At the last time has got also spreading one more "complex" method of determination of sex of alive spiders, allowing with certain share of probability to define attribute of spiderling to male or female accordingly - on form of epigastric furrow, distance between front pair of booklungs and corner of slopping of anterior pair of booklungs.
Lets look at the table below: red marking is specified epigastric furrow, green - line, made through medium of booklung to conditional medium of body of spider (we are interesting in angle formed this line to horizontal line).
In table are systematized signs and their features for male and females.
|Form of epigastric furrow||more curved in contrast with male||practically presents itself direct line, going between internal corners of booklungs|
|Distance between anterior pair of booklungs||wider apart one from another||closer located to one another in contrast with female|
|Angle formed lower edge of booklung to medium line of body of tarantula||booklungs more detour from horizontal line than at males, angle would be not less 20 degrees||booklungs are situated more horizontally than in males, angle would be nearly 5 degrees|
From this can be seen that with some validity is possible to define the sex of spider, only having possibility of choice from several specimens for comparison. Together with that with account that nobody does not gives You the exuvium for determination when buying a tarantula, this method can although somehow helps You in choice of specimen of desired sex.
One more method (less reliable, at my sight) of determination of sex of tarantulas is concluded in the difference of relative size and shape of chelicerae ("Sexing tarantulas revisited" by Dr. Robert Gale Breene III) the male and female.
Chelicerae of female massive, broader and more robust, than beside males. Chelicerae of male more broad and fine. Male chelicerae are thinner and less broad. Female chelicerae tend to be more bulbous, or swollen; male chelicerae appear slimmer and uniform.
Getting the hang of sexing immatures this way may take a lot of experience raising larger immatures, but it can work. Dr. Robert Gale Breene III itself have had success using of this method with immature Aphonopelma and Brachypelma species. Also he consider that it may be appropriate for more genera.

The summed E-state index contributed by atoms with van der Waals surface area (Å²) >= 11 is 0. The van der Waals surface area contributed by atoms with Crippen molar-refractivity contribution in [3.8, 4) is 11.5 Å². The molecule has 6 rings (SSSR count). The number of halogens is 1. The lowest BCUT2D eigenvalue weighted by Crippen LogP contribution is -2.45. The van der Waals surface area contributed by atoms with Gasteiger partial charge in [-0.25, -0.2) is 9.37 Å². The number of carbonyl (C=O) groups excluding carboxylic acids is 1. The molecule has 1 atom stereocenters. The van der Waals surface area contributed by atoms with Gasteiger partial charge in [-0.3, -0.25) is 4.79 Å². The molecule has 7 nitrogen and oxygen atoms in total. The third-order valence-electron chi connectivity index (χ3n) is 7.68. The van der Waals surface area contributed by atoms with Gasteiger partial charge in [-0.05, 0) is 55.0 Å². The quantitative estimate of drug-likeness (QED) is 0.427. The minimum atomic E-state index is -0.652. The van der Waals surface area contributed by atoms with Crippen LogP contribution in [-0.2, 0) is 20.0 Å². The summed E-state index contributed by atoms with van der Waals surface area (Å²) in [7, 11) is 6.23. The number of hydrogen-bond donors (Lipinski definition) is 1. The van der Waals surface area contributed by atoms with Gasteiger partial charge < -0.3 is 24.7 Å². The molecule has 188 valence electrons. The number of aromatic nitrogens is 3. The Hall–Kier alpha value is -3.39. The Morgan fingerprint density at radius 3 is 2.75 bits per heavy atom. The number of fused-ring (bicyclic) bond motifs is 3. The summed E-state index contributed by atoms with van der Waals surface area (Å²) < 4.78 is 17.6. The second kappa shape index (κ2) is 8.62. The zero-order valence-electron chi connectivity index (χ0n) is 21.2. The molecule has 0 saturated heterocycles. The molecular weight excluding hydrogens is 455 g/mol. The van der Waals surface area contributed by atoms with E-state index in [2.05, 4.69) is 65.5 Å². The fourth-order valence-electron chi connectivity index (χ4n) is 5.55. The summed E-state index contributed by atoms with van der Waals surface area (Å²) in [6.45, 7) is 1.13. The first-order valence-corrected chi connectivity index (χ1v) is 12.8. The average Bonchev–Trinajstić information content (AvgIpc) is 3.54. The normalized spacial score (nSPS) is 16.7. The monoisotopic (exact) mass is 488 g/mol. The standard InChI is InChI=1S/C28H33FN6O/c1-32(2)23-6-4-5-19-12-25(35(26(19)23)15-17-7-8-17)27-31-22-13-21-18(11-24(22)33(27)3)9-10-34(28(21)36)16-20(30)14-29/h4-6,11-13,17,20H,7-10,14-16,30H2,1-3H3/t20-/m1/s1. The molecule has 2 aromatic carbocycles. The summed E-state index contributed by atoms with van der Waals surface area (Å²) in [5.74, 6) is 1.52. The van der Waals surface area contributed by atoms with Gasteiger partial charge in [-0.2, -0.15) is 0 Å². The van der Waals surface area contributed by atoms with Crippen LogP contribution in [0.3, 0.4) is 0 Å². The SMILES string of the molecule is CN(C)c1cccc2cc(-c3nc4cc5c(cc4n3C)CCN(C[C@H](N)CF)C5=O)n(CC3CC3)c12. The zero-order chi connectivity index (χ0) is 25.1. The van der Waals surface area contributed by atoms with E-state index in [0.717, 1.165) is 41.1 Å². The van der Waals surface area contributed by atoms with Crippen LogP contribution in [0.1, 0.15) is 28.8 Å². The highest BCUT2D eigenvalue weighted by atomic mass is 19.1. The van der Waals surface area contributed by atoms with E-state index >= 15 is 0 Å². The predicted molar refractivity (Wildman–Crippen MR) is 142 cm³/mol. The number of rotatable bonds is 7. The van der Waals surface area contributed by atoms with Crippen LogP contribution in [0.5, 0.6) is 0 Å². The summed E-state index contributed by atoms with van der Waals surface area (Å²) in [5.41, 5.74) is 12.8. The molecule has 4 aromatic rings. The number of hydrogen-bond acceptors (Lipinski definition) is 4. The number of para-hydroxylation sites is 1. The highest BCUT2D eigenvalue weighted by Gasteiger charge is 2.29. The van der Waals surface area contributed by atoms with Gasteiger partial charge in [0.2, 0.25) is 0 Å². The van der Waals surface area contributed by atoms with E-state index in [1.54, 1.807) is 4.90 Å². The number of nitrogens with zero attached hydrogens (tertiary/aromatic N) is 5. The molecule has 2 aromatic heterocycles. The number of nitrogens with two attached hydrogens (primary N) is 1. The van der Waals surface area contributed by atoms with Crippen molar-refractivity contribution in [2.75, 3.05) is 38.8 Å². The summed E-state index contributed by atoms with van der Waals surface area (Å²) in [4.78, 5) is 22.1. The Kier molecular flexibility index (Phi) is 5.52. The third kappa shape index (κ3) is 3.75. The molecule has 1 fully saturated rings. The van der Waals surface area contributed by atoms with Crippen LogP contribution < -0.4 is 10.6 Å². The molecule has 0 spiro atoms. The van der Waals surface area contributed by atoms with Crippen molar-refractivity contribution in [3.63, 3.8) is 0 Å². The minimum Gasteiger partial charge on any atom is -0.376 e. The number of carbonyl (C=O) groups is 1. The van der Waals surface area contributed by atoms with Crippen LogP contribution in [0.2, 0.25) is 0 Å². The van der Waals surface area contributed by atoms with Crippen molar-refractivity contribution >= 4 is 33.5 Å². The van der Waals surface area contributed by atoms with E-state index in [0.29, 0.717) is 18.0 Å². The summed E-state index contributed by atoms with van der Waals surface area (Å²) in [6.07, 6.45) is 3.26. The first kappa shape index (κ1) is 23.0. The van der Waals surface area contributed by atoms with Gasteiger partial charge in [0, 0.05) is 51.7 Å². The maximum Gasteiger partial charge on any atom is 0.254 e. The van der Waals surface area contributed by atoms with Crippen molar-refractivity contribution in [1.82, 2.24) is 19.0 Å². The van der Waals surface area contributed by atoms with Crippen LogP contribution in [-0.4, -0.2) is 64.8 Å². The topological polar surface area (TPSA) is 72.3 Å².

Regarding commentary to described method (as well as to determination on speed of growing, proportions of body, mentioned above "complex" method and similar methods, which are sometimes meeting in hobby) can only say that it is appraisal and, in my opinion, consideration its as aplying and allowing to really render a help in determination of tarantula sex, not introduces, at least, practical.
It is possible to admit that it can have some practical profit in the aggregate with others.
In different sources is described also some other ways of determination of sex: correlation of abdomen and thorax, correlations of proportions of length of legs to body etc. But all of these, regrettably, are not although any reliable, and so will not be cited here.
Follows also to say several words about sexual dimorphism beside tarantulas. This is because of beside majorities of tarantulas, as terrestrals, so and arboreals, specimens of different sexes in last age (mature specimens) differ between itself on colouration, form, as well as sizes and proportions of body (mainly correlation of length of legs).
It is necessary however to note that beside separate species this difference becomes noted already at earlier ages (Poecilotheria, Ephebopus, Cyriopagopus), but beside others, as, for instance, submitted at photo on the left mature male and female of tarantula Nhandu coloratovillosus the differences practically minimum.
Also at choice it is possible supposedly to define the sex of young tarantulas considering rates of their growing: in relative majority of events males overtake in its growing and development of females of the same age, they grow quicker and so, as a rule, larger them in size.